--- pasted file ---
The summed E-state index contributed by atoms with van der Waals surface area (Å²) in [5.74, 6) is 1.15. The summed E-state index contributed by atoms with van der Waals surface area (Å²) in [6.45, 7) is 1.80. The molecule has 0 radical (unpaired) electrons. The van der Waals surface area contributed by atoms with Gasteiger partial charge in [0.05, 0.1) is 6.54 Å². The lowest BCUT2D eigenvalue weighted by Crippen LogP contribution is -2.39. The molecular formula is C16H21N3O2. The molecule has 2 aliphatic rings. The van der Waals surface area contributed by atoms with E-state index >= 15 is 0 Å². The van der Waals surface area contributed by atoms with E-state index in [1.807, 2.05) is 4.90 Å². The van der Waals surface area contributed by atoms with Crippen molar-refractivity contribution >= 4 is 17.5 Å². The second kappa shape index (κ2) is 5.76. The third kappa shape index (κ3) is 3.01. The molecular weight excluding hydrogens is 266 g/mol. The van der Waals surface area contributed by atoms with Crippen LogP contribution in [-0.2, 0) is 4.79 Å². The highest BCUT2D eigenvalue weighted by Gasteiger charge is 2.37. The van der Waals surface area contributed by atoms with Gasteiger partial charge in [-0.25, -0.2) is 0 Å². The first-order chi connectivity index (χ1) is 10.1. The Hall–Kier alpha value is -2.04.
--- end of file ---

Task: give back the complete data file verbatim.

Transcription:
The summed E-state index contributed by atoms with van der Waals surface area (Å²) in [5.74, 6) is 1.15. The summed E-state index contributed by atoms with van der Waals surface area (Å²) in [6.45, 7) is 1.80. The molecule has 0 radical (unpaired) electrons. The van der Waals surface area contributed by atoms with Gasteiger partial charge in [0.05, 0.1) is 6.54 Å². The lowest BCUT2D eigenvalue weighted by Crippen LogP contribution is -2.39. The molecular formula is C16H21N3O2. The molecule has 2 aliphatic rings. The van der Waals surface area contributed by atoms with E-state index >= 15 is 0 Å². The van der Waals surface area contributed by atoms with E-state index in [1.807, 2.05) is 4.90 Å². The van der Waals surface area contributed by atoms with Crippen molar-refractivity contribution >= 4 is 17.5 Å². The second kappa shape index (κ2) is 5.76. The third kappa shape index (κ3) is 3.01. The molecular weight excluding hydrogens is 266 g/mol. The van der Waals surface area contributed by atoms with Crippen LogP contribution in [-0.2, 0) is 4.79 Å². The highest BCUT2D eigenvalue weighted by Gasteiger charge is 2.37. The van der Waals surface area contributed by atoms with Gasteiger partial charge in [-0.25, -0.2) is 0 Å². The first-order chi connectivity index (χ1) is 10.1. The Hall–Kier alpha value is -2.04.